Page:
- When Pitchfork asked comedian David Cross to compile a list of his favorite albums, he instead provided them with a list of "Albums to Listen to While Reading Overwrought Pitchfork Reviews". In it, he satirically piled over-the-top praise on fictional indie rock records, mocking Pitchfork Media's reviewing style.
- In 2005, Aziz Ansari and Rob Heubel hosted an episode of the NYC TV indie music show New York Noise while pretending to be Pitchfork's editors in chief
- In 2004, comedy website Something Awful created a parody of Pitchfork's front page. Entitled "RichDork Media", the page makes reference to nonexistent, obscure-sounding indie-rock bands in its reviews, news headlines and advertisements. The rating system measures music on its proximity to the band Radiohead. A similar, more light-hearted parody was created by Sub Pop.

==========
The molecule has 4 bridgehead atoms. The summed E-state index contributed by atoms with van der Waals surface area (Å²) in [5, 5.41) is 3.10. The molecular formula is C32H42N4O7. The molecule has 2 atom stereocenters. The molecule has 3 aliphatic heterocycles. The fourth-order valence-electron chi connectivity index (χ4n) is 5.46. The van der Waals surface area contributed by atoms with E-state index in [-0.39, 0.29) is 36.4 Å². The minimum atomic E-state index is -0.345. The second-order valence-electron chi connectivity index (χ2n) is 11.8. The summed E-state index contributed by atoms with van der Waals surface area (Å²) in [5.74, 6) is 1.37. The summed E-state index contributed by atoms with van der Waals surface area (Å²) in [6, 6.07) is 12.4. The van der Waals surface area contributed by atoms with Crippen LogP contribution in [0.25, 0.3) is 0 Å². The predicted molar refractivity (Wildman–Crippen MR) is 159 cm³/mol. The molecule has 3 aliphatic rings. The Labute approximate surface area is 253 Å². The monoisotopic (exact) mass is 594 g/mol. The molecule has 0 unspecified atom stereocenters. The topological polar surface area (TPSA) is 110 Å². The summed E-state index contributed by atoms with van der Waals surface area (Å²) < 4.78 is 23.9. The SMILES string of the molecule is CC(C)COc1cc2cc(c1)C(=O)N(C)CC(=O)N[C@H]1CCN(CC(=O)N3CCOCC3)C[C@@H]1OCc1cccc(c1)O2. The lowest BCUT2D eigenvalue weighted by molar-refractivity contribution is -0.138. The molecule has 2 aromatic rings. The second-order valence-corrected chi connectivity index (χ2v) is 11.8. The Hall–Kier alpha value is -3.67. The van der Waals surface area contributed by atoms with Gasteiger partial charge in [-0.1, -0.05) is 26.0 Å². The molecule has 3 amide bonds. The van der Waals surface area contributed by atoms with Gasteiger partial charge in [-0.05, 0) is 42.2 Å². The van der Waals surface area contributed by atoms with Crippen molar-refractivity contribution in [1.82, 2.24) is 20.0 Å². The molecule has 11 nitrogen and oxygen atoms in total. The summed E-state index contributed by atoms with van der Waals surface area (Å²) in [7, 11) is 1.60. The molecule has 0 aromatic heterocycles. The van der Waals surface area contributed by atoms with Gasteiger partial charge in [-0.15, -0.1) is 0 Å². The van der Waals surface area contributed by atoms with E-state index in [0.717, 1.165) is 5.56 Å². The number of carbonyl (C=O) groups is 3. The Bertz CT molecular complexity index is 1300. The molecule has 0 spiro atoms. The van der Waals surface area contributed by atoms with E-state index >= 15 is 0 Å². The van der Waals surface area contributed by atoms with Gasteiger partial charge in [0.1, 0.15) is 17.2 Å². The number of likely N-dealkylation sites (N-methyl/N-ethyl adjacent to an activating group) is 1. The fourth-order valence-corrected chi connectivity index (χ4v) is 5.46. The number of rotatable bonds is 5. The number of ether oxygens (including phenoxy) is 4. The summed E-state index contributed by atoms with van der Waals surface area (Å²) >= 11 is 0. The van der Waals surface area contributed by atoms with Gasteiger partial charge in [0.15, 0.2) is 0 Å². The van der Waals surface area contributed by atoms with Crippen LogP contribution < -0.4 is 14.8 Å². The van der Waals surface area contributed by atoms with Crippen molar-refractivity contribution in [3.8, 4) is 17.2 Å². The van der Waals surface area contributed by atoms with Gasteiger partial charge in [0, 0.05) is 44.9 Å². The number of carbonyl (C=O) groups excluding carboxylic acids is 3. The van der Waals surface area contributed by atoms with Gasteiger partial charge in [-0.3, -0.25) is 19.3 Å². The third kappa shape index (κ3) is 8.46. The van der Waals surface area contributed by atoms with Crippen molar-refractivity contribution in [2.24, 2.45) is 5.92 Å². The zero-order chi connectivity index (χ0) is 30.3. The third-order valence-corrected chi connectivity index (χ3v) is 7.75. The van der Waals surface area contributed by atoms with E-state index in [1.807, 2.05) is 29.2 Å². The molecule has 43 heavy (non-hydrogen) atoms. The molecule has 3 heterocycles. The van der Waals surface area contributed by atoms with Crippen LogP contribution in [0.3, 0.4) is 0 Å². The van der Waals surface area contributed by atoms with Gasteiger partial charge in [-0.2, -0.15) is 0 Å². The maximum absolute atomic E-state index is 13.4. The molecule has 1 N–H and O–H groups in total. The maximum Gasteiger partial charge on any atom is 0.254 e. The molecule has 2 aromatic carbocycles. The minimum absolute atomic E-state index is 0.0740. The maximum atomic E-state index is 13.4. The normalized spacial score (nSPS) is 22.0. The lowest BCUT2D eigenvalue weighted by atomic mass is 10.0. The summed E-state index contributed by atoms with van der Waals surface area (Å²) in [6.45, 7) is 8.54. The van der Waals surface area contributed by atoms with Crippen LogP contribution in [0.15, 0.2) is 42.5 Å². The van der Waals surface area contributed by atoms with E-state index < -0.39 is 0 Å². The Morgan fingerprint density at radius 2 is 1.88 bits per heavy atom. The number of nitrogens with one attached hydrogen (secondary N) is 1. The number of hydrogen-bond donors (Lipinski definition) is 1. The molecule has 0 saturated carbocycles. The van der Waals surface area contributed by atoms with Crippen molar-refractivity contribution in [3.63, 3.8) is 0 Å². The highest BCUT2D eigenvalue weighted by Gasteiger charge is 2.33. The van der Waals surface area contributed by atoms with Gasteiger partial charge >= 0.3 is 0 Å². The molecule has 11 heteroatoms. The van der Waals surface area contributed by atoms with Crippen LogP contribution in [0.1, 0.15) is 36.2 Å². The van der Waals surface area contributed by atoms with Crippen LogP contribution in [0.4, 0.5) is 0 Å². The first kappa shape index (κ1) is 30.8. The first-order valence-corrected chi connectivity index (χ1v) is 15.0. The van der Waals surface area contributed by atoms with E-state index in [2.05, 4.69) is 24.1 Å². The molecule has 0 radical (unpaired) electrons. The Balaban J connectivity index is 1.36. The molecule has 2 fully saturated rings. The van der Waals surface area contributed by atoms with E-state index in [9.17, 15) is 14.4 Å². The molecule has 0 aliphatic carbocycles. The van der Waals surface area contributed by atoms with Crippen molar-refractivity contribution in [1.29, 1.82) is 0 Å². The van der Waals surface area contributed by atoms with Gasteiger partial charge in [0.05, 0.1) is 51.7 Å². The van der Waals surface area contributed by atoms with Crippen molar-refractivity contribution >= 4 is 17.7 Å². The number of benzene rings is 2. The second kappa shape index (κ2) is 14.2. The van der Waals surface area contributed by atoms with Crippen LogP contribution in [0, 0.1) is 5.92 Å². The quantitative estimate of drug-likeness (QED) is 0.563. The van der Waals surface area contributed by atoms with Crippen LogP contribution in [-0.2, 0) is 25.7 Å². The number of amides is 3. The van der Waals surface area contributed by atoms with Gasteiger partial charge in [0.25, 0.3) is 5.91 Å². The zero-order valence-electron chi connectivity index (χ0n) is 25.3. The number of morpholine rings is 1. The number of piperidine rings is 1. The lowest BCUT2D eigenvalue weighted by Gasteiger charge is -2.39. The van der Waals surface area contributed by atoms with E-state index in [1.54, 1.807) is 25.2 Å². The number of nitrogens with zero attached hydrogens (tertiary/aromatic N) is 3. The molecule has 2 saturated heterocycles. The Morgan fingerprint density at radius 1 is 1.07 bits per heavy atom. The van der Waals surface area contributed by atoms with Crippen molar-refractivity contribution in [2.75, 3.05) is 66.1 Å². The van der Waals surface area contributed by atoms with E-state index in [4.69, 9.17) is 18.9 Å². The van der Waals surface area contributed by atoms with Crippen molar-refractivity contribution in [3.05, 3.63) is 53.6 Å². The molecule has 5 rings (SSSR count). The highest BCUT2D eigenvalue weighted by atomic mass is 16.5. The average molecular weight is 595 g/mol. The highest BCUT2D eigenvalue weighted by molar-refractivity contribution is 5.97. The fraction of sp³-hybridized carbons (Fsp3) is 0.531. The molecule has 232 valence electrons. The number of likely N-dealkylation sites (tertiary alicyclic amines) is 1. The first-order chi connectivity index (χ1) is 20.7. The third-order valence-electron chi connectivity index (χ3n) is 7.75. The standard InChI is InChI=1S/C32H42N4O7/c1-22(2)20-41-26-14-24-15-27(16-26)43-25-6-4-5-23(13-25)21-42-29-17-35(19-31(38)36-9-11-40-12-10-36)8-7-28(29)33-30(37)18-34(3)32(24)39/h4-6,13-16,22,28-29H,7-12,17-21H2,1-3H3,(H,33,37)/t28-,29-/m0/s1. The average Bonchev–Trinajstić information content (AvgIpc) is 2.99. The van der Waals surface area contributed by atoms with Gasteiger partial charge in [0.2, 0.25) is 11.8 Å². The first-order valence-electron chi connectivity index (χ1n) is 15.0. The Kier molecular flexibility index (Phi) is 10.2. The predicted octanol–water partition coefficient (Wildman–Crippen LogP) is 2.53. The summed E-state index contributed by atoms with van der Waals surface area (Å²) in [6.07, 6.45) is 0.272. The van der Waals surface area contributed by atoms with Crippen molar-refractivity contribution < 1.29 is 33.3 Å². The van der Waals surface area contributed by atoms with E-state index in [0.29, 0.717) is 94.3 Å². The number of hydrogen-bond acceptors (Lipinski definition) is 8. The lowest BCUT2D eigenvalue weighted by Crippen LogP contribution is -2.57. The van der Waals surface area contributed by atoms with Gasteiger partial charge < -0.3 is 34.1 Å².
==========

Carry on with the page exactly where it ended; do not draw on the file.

- On September 10, 2007, the satirical newspaper The Onion published a story in which Pitchfork Media founder and editor Ryan Schreiber reviews music as a whole, giving it a 6.8 out of 10.
- In Jeffrey Lewis' suicide-themed song entitled "So What?", after describing a failed jump from a bridge, he jokingly sings, "A large garbage barge comes and drops twenty tons of toxic waste on my face/And as I sink from the sun to whatever’s to come/My last sight is the bums who all change their signs into twos, threes, and ones/And after this discourse there’s a 3.6, of course it must be Pitchfork."
- On August 12, 2009, the pop culture website PopSense satirically reviewed an entire day's worth of Pitchfork content in the style of a Pitchfork review.
- In September 2009, Steamroller Media launched a website, seemingly devoted to satirizing Pitchfork. It also seems to be on hiatus since March 2010.